Get Historical Perspective

By Bowen, Charles | Editor & Publisher, September 5, 1998 | Go to article overview
Save to active project

Get Historical Perspective


Bowen, Charles, Editor & Publisher


Reporter's Digital How-To

Find important biographies at http://www.s9.com

Biographies are as central to newsroom reference books as encyclopedias and that old, dusty copy of Who's Who in America you've stashed back in the library. But these fine, old printed resources are rather badly name-dependent. In other words, if you know the name of the subject you are researching, you're in tall cotton. However, the old books are less effective when you need to know:

* Who discovered sodium?

* What composer wrote "A Bicycle Built for Two" and when?

* Industrialists associated with the city of Chicago.

* Identities of political contemporaries of Woodrow Wilson.

For these and other tough nuts, turn to the Internet's Biographical Dictionary, where you can delve into more than 25,000 entries, searching not only by name, but also by keyword (such as positions held, professions, and literary and artistic works) and by important dates, including the subject's birth or death. The site also supports sophisticated advanced options for narrowing and broadening a search with Boolean expressions and with wild cards.

* Names of British prime ministers, U.S. cartoonists or the author of Ethan Frome.

To use this electronic reservoir, click on "Search the Dictionary" on the introductory page. The resulting display gives you data entry fields for name, keyword and/or date. Fill in one or more of the fields and click on the "Submit" button. Keep it as simple as possible and the data can be entered in either upper- or lowercase or a combination of the two. Often, a last name is sufficient for finding the bio you need, but if you choose, you can add a first name or initials.

Use the keyword field to search by profession, award, written work, ethnic group, theatrical role, or any other characteristic or distinctions. You can also enter fictional characters to retrieve information about actors who played the role and authors who have written about the characters. You also can enter a word like "nylon" to retrieve information about anyone in the database generally associated with the material.

Regarding the date field, note that dates alone usually produce too many results to be useful, but the field is effective when used in tandem with keywords.

The rest of this article is only available to active members of Questia

Sign up now for a free, 1-day trial and receive full access to:

  • Questia's entire collection
  • Automatic bibliography creation
  • More helpful research tools like notes, citations, and highlights
  • Ad-free environment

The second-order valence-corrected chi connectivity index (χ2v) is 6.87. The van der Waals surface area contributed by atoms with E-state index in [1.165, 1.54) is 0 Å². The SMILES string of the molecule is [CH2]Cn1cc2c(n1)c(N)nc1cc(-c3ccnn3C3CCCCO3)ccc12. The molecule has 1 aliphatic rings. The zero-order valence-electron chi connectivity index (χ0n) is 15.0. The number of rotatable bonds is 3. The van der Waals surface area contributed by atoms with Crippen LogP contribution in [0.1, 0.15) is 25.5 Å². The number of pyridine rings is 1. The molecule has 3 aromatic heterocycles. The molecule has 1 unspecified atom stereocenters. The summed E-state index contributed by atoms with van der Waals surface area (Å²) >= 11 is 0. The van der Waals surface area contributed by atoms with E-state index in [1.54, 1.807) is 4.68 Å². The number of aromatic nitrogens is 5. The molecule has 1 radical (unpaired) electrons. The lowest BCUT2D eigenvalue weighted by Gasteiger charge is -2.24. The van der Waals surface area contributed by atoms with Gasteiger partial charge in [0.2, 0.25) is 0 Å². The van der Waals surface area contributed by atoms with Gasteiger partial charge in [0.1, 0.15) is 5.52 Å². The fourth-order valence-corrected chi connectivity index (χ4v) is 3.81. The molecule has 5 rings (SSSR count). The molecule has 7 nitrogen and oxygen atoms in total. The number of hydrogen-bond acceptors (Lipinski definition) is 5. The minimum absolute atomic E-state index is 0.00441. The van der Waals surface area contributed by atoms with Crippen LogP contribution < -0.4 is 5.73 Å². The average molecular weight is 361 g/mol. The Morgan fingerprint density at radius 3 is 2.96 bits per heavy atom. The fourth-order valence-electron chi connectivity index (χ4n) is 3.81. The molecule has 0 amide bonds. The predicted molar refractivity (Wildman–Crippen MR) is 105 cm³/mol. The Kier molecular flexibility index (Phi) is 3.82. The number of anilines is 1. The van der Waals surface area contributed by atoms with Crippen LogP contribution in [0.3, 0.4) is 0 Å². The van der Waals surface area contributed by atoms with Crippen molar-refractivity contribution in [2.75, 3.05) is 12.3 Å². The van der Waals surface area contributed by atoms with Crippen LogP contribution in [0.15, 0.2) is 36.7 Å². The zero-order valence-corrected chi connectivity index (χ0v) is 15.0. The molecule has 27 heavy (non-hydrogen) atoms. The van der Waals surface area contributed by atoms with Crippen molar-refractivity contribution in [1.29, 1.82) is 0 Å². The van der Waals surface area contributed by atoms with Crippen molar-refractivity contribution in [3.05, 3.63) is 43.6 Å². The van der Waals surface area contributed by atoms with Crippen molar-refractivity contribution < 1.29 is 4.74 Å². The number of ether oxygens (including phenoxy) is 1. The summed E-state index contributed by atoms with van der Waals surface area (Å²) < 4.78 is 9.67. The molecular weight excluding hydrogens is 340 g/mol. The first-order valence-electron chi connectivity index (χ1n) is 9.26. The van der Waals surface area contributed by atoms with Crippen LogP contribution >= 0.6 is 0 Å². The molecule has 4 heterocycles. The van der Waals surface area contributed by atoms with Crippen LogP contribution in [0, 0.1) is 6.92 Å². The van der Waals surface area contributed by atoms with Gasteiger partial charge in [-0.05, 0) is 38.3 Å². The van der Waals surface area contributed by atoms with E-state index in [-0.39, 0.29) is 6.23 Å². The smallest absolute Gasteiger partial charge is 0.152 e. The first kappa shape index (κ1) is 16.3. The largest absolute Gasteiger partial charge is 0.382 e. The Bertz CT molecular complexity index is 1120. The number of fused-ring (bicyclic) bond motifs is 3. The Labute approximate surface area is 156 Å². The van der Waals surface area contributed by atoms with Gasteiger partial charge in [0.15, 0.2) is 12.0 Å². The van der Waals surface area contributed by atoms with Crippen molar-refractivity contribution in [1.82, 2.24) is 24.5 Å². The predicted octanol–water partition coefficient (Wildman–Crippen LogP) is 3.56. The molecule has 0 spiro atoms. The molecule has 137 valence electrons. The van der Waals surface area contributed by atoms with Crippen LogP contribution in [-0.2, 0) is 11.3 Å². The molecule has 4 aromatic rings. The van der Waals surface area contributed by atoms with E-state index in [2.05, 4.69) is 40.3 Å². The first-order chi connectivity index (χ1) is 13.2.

Already a member? Log in now.

Notes for this article

Add a new note
If you are trying to select text to create highlights or citations, remember that you must now click or tap on the first word, and then click or tap on the last word.
Loading One moment ...
Project items
Notes
Cite this article

Cited article

Style
Citations are available only to our active members.
Sign up now to cite pages or passages in MLA, APA and Chicago citation styles.

Cited article

Get Historical Perspective
Settings

Settings

Typeface
Text size Smaller Larger
Search within

Search within this article

Look up

Look up a word

  • Dictionary
  • Thesaurus
Please submit a word or phrase above.
Print this page

Print this page

Why can't I print more than one page at a time?

While we understand printed pages are helpful to our users, this limitation is necessary to help protect our publishers' copyrighted material and prevent its unlawful distribution. We are sorry for any inconvenience.
Full screen

matching results for page

Cited passage

Style
Citations are available only to our active members.
Sign up now to cite pages or passages in MLA, APA and Chicago citation styles.

Cited passage

Welcome to the new Questia Reader

The Questia Reader has been updated to provide you with an even better online reading experience.  It is now 100% Responsive, which means you can read our books and articles on any sized device you wish.  All of your favorite tools like notes, highlights, and citations are still here, but the way you select text has been updated to be easier to use, especially on touchscreen devices.  Here's how:

1. Click or tap the first word you want to select.
2. Click or tap the last word you want to select.

OK, got it!

Thanks for trying Questia!

Please continue trying out our research tools, but please note, full functionality is available only to our active members.

Your work will be lost once you leave this Web page.

For full access in an ad-free environment, sign up now for a FREE, 1-day trial.

Already a member? Log in now.

Are you sure you want to delete this highlight?